Anti-C1q autoantibodies in lupus nephritis

Ann N Y Acad Sci. 2009 Sep;1173:47-51. doi: 10.1111/j.1749-6632.2009.04746.x.


Anti-C1q antibodies are found in a variety of diseases, in addition to systemic lupus erythematosus (SLE), and in 3-5% of normal individuals. In particular, anti-C1q antibodies are detected at a high titer in 100% of patients with hypocomplementemic urticarial vasculitis and in 30-48% of SLE patients. Their titer correlates with active renal disease with a sensitivity of 44-100% and a specificity of 70-92%. An increase in anti-C1q antibody titer has been suggested to be able to predict renal flares in lupus nephritis so that monitoring anti-C1q might be valuable for the clinical management of SLE patients as a noninvasive biological marker. Recently our group studied 228 patients affected by lupus nephritis and found that the association of anti-C1q, C3, and C4, in a multivariate analysis, provided the best prediction of renal flares, particularly in patients with focal and diffuse proliferative lupus nephritis and in the absence of antiphospholipid antibodies.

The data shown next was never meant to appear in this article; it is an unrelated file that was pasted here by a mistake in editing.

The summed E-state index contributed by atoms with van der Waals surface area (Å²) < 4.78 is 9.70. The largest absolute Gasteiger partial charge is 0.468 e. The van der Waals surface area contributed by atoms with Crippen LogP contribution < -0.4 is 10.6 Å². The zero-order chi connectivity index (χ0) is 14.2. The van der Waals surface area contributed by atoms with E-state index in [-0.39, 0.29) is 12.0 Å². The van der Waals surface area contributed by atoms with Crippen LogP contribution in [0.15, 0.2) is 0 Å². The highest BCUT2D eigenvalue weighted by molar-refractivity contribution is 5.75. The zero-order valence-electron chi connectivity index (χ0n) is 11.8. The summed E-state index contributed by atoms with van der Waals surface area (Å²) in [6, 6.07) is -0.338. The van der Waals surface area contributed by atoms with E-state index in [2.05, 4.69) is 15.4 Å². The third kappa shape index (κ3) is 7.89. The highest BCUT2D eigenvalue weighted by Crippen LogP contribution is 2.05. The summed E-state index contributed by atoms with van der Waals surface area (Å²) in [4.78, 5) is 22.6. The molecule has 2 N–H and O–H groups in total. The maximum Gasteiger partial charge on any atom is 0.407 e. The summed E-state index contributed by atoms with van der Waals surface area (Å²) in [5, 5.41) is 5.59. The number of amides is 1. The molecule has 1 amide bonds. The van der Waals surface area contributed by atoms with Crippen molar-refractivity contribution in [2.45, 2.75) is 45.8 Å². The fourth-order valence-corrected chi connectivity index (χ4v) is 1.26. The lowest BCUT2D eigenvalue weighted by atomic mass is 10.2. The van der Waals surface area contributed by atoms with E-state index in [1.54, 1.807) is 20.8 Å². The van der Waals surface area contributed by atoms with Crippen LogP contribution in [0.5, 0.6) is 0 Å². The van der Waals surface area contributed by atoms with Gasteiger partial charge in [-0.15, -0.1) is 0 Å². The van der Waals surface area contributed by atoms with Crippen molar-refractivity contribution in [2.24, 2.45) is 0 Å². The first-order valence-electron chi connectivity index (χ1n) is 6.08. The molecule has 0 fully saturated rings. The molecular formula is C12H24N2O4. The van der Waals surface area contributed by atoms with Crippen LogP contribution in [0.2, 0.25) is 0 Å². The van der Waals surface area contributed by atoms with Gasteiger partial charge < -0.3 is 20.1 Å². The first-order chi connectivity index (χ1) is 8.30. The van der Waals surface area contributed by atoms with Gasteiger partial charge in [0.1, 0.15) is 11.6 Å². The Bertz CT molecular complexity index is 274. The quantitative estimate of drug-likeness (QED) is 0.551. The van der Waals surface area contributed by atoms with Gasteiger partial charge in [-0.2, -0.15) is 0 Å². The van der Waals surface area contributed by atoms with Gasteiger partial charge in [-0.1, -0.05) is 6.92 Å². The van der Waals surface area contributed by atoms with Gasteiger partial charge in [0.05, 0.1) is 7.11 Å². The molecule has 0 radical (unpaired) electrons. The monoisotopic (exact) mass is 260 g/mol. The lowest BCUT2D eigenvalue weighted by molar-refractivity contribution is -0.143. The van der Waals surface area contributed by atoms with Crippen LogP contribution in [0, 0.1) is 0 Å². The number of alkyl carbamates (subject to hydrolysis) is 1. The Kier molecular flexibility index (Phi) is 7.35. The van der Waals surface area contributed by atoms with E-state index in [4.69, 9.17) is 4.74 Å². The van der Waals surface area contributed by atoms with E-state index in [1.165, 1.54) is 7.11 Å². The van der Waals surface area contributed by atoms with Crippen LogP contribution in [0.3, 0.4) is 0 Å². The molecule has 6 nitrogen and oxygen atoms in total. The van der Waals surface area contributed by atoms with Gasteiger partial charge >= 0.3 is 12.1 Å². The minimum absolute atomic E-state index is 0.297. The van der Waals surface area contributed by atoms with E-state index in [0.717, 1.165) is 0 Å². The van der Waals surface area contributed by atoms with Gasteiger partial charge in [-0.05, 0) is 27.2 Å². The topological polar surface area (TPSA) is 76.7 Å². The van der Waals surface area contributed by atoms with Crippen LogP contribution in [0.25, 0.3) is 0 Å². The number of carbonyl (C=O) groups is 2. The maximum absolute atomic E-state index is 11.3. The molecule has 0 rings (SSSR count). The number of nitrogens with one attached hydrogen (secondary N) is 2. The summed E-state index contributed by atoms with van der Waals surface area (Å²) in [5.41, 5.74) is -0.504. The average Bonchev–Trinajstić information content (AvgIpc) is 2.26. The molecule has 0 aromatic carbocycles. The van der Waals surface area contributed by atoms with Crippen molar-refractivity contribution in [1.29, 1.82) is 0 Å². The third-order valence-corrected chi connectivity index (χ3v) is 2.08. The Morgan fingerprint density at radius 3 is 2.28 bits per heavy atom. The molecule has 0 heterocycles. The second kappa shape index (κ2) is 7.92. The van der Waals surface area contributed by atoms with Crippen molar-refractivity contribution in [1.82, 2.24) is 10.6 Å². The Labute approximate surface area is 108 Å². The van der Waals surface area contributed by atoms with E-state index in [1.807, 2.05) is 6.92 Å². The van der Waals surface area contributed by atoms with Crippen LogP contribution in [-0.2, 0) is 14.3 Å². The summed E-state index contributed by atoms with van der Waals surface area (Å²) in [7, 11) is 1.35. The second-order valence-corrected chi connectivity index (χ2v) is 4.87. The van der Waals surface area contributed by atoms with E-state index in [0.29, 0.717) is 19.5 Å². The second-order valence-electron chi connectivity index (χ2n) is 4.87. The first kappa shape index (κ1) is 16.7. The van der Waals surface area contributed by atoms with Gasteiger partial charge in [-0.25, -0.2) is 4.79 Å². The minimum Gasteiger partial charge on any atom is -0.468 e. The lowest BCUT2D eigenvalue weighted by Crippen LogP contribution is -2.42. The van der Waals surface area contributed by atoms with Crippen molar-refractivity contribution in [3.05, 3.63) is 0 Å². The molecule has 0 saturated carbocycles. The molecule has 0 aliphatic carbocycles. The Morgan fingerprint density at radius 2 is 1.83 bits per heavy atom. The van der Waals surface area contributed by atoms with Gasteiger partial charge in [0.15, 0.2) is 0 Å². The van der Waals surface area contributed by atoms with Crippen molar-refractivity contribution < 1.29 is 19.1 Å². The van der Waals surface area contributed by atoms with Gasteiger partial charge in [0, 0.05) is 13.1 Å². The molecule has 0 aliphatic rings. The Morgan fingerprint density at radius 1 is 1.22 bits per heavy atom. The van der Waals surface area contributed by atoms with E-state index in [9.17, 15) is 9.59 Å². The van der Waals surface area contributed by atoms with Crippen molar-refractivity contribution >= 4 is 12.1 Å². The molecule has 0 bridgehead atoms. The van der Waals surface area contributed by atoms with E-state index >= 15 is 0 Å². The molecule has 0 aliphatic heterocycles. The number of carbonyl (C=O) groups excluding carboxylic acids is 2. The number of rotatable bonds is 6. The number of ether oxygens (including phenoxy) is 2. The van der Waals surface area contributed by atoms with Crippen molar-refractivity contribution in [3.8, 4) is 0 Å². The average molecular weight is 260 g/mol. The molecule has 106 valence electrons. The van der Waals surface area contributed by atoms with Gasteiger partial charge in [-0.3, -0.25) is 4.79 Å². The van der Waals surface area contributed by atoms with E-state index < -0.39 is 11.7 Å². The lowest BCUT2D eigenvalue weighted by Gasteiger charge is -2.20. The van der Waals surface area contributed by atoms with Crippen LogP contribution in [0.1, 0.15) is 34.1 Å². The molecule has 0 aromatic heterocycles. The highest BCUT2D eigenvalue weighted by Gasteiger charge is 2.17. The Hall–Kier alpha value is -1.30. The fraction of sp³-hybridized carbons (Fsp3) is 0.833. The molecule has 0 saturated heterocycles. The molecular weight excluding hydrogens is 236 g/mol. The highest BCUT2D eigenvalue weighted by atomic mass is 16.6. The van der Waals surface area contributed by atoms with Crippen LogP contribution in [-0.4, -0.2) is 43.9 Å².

MeSH terms

  • Autoantibodies / blood*
  • Complement C1q / immunology*
  • Complement C3 / immunology
  • Complement C4 / immunology
  • Enzyme-Linked Immunosorbent Assay / methods
  • Humans
  • Lupus Nephritis / diagnosis*
  • Multivariate Analysis
  • Reproducibility of Results
  • Sensitivity and Specificity


  • Autoantibodies
  • Complement C3
  • Complement C4
  • Complement C1q